Belarus leader ridicules US over Capitol protests

Belarus President Alexander Lukashenko defended his country's ability to host this year's hockey world championships by ridiculing the United States following the violent attack at the Capitol.

The authoritarian leader met with International Ice Hockey Federation president Rene Fasel for talks amid calls to move the world championships following mass protests against Mr Lukashenko's rule.

He told Mr Fasel that the protests would not make it unsafe for Belarus to host the tournament, and compared his country with the United States, where supporters of President Donald Trump rioted at the Capitol last week.

"In our country, protesters and other dissatisfied people don't storm government agencies and capitols," Mr Lukashenko said.

"We have a completely normal situation from the perspective of the development of democratic processes."

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Cuban President Fidel Castro meets Belarussian President Alexander Lukashenko in Havana, September 3, 2000. Lukashenko arrived in communist-ruled Cuba on a three-day official visit which will include talks with Castro and the signing of bilateral accords to strengthen ties between the two states, which are both resisting Western pressure to introduce political reforms. JS/ME
Belarussian President Alexander Lukashenko answers journalists questions after taking part in voting for the former Soviet republics controversial referendum in Minsk, November 24. Lukashenko has cancelled his half of a Russia-brokered political deal with the Belarussian Parliament, because deputies failed to approve it and is encouraging the electorate to take part voting for the referendum in which he hopes to significantly widen his powers .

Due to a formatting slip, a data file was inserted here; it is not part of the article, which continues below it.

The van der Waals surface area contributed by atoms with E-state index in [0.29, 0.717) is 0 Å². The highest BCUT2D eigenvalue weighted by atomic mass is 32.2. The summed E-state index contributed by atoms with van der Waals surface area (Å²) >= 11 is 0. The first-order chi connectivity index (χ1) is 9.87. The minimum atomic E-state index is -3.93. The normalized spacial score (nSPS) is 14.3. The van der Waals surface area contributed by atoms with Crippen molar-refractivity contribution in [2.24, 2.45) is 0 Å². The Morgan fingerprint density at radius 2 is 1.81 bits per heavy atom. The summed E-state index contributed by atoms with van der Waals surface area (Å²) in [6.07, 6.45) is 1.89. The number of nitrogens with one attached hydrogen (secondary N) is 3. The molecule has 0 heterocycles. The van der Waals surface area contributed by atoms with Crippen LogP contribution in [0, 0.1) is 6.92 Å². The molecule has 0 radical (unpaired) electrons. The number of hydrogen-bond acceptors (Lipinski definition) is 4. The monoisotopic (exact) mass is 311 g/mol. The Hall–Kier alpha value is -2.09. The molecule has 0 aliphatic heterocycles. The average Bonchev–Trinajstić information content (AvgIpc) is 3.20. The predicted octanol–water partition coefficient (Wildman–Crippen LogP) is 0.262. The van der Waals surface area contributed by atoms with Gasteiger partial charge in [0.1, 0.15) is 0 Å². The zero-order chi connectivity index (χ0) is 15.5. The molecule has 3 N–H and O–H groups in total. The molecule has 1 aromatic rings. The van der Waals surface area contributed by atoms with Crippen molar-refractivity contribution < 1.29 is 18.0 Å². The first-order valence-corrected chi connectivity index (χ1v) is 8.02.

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Russian President Vladimir Putin (L) speaks with his Belarussian counterpart Alexander Lukashenko during their informal meeting in Minsk May 31, 2001. Belarus is hosting 12 former Soviet republics on Friday for the CIS Summit meeting. CVI
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Russian President Vladimir Putin (R) and his Belarussian counterpart Alexander Lukashenko attend a wreath laying ceremony in Minsk December 14, 2007. The President of Belarus on Friday discounted suggestions that Russian leader Vladimir Putin could use talks on rejuvenating the notion of a merged post-Soviet state to create a power base after he steps down next year. REUTERS/RIA-Novosti/Kremlin (BELARUS)
U.S. Secretary of State Mike Pompeo and Belarusian President Alexander Lukashenko attend a meeting in Minsk, Belarus, February 1, 2020. REUTERS/Kevin Lamarque/Pool
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Belarusian President Alexander Lukashenko (R) and Ukraine's Prime Minister Yulia Tymoshenko talk as they meet in Kiev, November 5, 2009. Lukashenko began his first visit to Ukraine in five years. REUTERS/Gleb Garanich (UKRAINE POLITICS)
Belarusian President Alexander Lukashenko (R) shakes hands with Ukraine's Prime Minister Yulia Tymoshenko as they meet in Kiev, November 5, 2009. Lukashenko began his first visit to Ukraine in five years. REUTERS/Gleb Garanich (UKRAINE POLITICS)
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Presidents Vladimir Putin (L) of Russia and Alexander Lukashenko of Belarus speak during an ice hockey game at the Shayba Arena in Sochi, Russia February 15, 2019. Sputnik/Mikhail Klimentyev/Kremlin via REUTERS ATTENTION EDITORS - THIS IMAGE WAS PROVIDED BY A THIRD PARTY.
Chinese Vice-President Xi Jinping (L) and Belarussian President Alexander Lukashenko (R) meet for talks in Minsk, March 24, 2010. REUTERS/Maxim Guchek/Belta (BELARUS - Tags: POLITICS)
Venezuelan President Hugo Chavez and Belarussian President Alexander Lukashenko (L) smile during an agreement signing ceremony at Miraflores Palace in Caracas March 17, 2010. REUTERS/Carlos Garcia Rawlins (VENEZUELA - Tags: POLITICS)
President of Belarus Alexander Lukashenko uses a handkerchief during a commemoration ceremony, which marks the anniversary of the nuclear disaster, at the Chernobyl nuclear power plant, Ukraine, April 26, 2017. REUTERS/Gleb Garanich
Belarus' President Alexander Lukashenko (R) shakes hands with his Bolivian counterpart Evo Morales during a meeting in Minsk, September 4, 2013. REUTERS/Gennady Semyonov/BelTA/Handout via Reuters (BELARUS - Tags: POLITICS) ATTENTION EDITORS - THIS IMAGE WAS PROVIDED BY A THIRD PARTY. FOR EDITORIAL USE ONLY. NOT FOR SALE FOR MARKETING OR ADVERTISING CAMPAIGNS. THIS PICTURE IS DISTRIBUTED EXACTLY AS RECEIVED BY REUTERS, AS A SERVICE TO CLIENTS